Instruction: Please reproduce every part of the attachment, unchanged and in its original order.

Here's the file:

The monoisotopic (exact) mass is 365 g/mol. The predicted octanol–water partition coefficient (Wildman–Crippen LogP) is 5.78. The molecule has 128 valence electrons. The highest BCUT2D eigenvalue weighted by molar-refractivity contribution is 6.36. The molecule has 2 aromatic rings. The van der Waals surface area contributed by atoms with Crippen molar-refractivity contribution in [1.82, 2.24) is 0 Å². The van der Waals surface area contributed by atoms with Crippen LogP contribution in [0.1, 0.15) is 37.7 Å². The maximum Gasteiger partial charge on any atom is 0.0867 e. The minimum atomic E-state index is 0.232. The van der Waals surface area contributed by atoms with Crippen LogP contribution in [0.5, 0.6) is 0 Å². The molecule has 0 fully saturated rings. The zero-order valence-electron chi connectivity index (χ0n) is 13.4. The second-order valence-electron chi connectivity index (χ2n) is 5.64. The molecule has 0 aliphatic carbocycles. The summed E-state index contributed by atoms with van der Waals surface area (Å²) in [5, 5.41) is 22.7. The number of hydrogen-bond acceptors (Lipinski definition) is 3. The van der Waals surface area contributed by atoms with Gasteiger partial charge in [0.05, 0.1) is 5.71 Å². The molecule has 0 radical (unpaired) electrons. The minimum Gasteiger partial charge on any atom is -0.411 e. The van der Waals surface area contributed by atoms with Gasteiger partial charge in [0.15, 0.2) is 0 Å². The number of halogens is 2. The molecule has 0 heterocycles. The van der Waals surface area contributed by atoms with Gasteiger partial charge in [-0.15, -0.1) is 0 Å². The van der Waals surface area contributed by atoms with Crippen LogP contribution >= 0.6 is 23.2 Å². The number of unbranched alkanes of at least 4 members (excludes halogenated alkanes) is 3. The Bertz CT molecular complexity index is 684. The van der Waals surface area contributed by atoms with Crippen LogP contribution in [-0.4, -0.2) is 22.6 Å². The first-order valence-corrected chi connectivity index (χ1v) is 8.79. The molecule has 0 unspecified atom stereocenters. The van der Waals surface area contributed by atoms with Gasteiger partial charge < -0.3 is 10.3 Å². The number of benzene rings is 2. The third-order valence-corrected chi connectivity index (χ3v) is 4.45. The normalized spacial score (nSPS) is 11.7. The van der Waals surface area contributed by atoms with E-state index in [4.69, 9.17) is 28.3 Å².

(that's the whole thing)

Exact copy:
The monoisotopic (exact) mass is 365 g/mol. The predicted octanol–water partition coefficient (Wildman–Crippen LogP) is 5.78. The molecule has 128 valence electrons. The highest BCUT2D eigenvalue weighted by molar-refractivity contribution is 6.36. The molecule has 2 aromatic rings. The van der Waals surface area contributed by atoms with Crippen molar-refractivity contribution in [1.82, 2.24) is 0 Å². The van der Waals surface area contributed by atoms with Crippen LogP contribution in [0.1, 0.15) is 37.7 Å². The maximum Gasteiger partial charge on any atom is 0.0867 e. The minimum atomic E-state index is 0.232. The van der Waals surface area contributed by atoms with Crippen LogP contribution in [0.5, 0.6) is 0 Å². The molecule has 0 fully saturated rings. The zero-order valence-electron chi connectivity index (χ0n) is 13.4. The second-order valence-electron chi connectivity index (χ2n) is 5.64. The molecule has 0 aliphatic carbocycles. The summed E-state index contributed by atoms with van der Waals surface area (Å²) in [5, 5.41) is 22.7. The number of hydrogen-bond acceptors (Lipinski definition) is 3. The van der Waals surface area contributed by atoms with Gasteiger partial charge in [0.05, 0.1) is 5.71 Å². The molecule has 0 radical (unpaired) electrons. The minimum Gasteiger partial charge on any atom is -0.411 e. The van der Waals surface area contributed by atoms with Gasteiger partial charge in [0.15, 0.2) is 0 Å². The number of halogens is 2. The molecule has 0 heterocycles. The van der Waals surface area contributed by atoms with Gasteiger partial charge in [-0.15, -0.1) is 0 Å². The van der Waals surface area contributed by atoms with Crippen LogP contribution >= 0.6 is 23.2 Å². The number of unbranched alkanes of at least 4 members (excludes halogenated alkanes) is 3. The Bertz CT molecular complexity index is 684. The van der Waals surface area contributed by atoms with Crippen LogP contribution in [-0.4, -0.2) is 22.6 Å². The first-order valence-corrected chi connectivity index (χ1v) is 8.79. The molecule has 0 unspecified atom stereocenters. The van der Waals surface area contributed by atoms with Gasteiger partial charge < -0.3 is 10.3 Å². The number of benzene rings is 2. The third-order valence-corrected chi connectivity index (χ3v) is 4.45. The normalized spacial score (nSPS) is 11.7. The van der Waals surface area contributed by atoms with E-state index in [4.69, 9.17) is 28.3 Å².